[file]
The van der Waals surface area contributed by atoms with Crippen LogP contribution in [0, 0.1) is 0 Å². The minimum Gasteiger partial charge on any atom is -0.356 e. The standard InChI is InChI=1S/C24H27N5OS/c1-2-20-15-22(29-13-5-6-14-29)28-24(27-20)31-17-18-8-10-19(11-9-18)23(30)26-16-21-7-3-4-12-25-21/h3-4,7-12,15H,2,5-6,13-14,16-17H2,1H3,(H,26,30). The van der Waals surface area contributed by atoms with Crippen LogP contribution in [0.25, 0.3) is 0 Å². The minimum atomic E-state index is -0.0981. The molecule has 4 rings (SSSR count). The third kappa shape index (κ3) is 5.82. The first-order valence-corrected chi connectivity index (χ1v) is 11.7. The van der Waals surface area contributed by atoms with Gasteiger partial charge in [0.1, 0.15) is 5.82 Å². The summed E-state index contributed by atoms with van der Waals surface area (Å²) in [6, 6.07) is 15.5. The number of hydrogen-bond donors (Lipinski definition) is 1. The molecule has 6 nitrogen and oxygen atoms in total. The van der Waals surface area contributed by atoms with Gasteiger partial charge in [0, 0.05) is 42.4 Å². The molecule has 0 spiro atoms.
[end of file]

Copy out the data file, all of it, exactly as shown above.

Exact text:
The van der Waals surface area contributed by atoms with Crippen LogP contribution in [0, 0.1) is 0 Å². The minimum Gasteiger partial charge on any atom is -0.356 e. The standard InChI is InChI=1S/C24H27N5OS/c1-2-20-15-22(29-13-5-6-14-29)28-24(27-20)31-17-18-8-10-19(11-9-18)23(30)26-16-21-7-3-4-12-25-21/h3-4,7-12,15H,2,5-6,13-14,16-17H2,1H3,(H,26,30). The van der Waals surface area contributed by atoms with Crippen LogP contribution in [0.25, 0.3) is 0 Å². The minimum atomic E-state index is -0.0981. The molecule has 4 rings (SSSR count). The third kappa shape index (κ3) is 5.82. The first-order valence-corrected chi connectivity index (χ1v) is 11.7. The van der Waals surface area contributed by atoms with Gasteiger partial charge in [0.1, 0.15) is 5.82 Å². The summed E-state index contributed by atoms with van der Waals surface area (Å²) in [6, 6.07) is 15.5. The number of hydrogen-bond donors (Lipinski definition) is 1. The molecule has 6 nitrogen and oxygen atoms in total. The van der Waals surface area contributed by atoms with Gasteiger partial charge in [0, 0.05) is 42.4 Å². The molecule has 0 spiro atoms.